Executive Summary

  • The U.S. lost 140,000 jobs in December vs. an expected gain of 50,000.
  • The unemployment rate was unchanged at 6.7% and the labor participation rate remained at 61.5%
  • Job losses were concentrated in the food services & drinking places and state and local government sectors.
  • The government’s COVID-related economic stimulus in late December, along with continuing distribution of COVID vaccines, sets a firm foundation for a resumption of the labor market recovery in 2021. Full Democratic control of the presidency and Congress significantly increases the likelihood of additional near-term fiscal stimulus.
  • CBRE expects economic growth will accelerate in 2021, but with some residual near-term weakness. Property sectors, particularly office, retail and hotels, will lag the broader economic recovery.

Commercial Real Estate Highlights

  • Office: Employment in office-using sectors increased by 173,000 jobs in December. Professional & business services added 161,000 and financial activities gained 12,000. Still, CBRE does not expect a material recovery in the office market to begin until vaccines are widely administered and restore confidence in reoccupying office space.
  • Industrial: The warehousing & storage sector added 8,200 jobs in December, while manufacturing gained 38,000. Growth in these sectors affirms the industrial property market’s resilience. We expect this job growth will continue, along with robust demand for industrial & logistics properties.
  • Retail: While traditional retail gained 120,500 jobs, food services & drinking places lost 372,000 due to increased restrictions on operations from rising COVID infections and diminished consumer confidence.
  • Construction: Supported by ultra-low interest rates, the construction sector gained 51,000 jobs in December. Construction job growth was concentrated in the specialty trade, heavy & civil engineering and residential sectors. Nonresidential building construction lost 4,300 jobs. New commercial construction is largely concentrated in the industrial and multifamily, as well as office buildings with substantial preleasing commitments.
  • Health Care: Health care added 38,800 jobs in December. Ambulatory health care services, which include doctors’ offices, outpatient care, laboratories and home health, gained 20,700 jobs. Hospitals gained 31,500, while nursing & residential care facilities lost 13,400. Life sciences remains a strong sector for job growth and commercial real estate demand.
  • Multifamily: Stalled job growth is problematic for near-term multifamily fundamentals. Nevertheless, a significant amount of fiscal aid to the economy should benefit the sector. In addition to direct payments to individuals and families and enhanced unemployment benefits, $25 billion for rental assistance was also included in the latest COVID-relief legislation. However, some property owners may experience difficulties due to the extension of a federal moratorium on evictions until the end of January. The potential for additional fiscal aid and rapid vaccine distribution should ensure that any short-term issues do not weigh on multifamily fundamentals for an extended period.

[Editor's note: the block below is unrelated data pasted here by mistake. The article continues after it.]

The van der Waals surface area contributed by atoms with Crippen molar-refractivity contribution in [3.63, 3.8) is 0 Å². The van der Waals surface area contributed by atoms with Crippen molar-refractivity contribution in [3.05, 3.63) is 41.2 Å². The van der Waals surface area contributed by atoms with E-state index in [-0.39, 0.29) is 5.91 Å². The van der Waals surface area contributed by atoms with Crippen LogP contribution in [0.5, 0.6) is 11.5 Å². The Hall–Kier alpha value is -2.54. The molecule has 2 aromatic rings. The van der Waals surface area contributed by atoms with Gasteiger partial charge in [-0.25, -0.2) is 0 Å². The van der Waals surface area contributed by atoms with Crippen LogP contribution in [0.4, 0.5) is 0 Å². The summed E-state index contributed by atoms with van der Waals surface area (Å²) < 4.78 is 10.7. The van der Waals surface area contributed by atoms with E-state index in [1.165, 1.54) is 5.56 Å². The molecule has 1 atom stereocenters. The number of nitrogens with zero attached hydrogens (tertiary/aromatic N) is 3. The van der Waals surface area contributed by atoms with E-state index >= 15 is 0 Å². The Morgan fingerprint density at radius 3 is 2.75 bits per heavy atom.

• Hotels: The hotel sector remains hard-hit by the pandemic. Accommodation services lost 23,600 jobs in December. CBRE expects that overall hotel demand will not fully recover until 2024, though certain subsectors, such as “drive-to” locations, will recover faster.

The Bottom Line

The December jobs report was below expectations, but not entirely surprising. The combination of delayed fiscal aid and a spike in COVID infections led to tighter restrictions on businesses and altered consumer behavior. Job losses were particularly concentrated in the food & beverage and state and local government sectors.

With the additional $900 billion in economic stimulus last month, and with broader vaccine distribution, the economic outlook will brighten as 2021 progresses. Full democratic control of the executive and legislative branches also increases the likelihood of more fiscal stimulus. The 10-year Treasury yield’s recent move above 1% portends a rise in inflation.

CBRE expects some economic weakness in the first part of the year before stronger growth takes hold in the second half. December’s jobs report likely bolsters support for increased aid to state and local governments, as well as to consumers.

CBRE expects that a strong economic rebound will bring about material improvement in commercial real estate markets in 2021. Given the prospect of additional stimulus, there is notable upside potential to our forecast of 4.9% GDP growth. However, certain property sectors, particularly office, retail and hotels, will lag the broader economic recovery.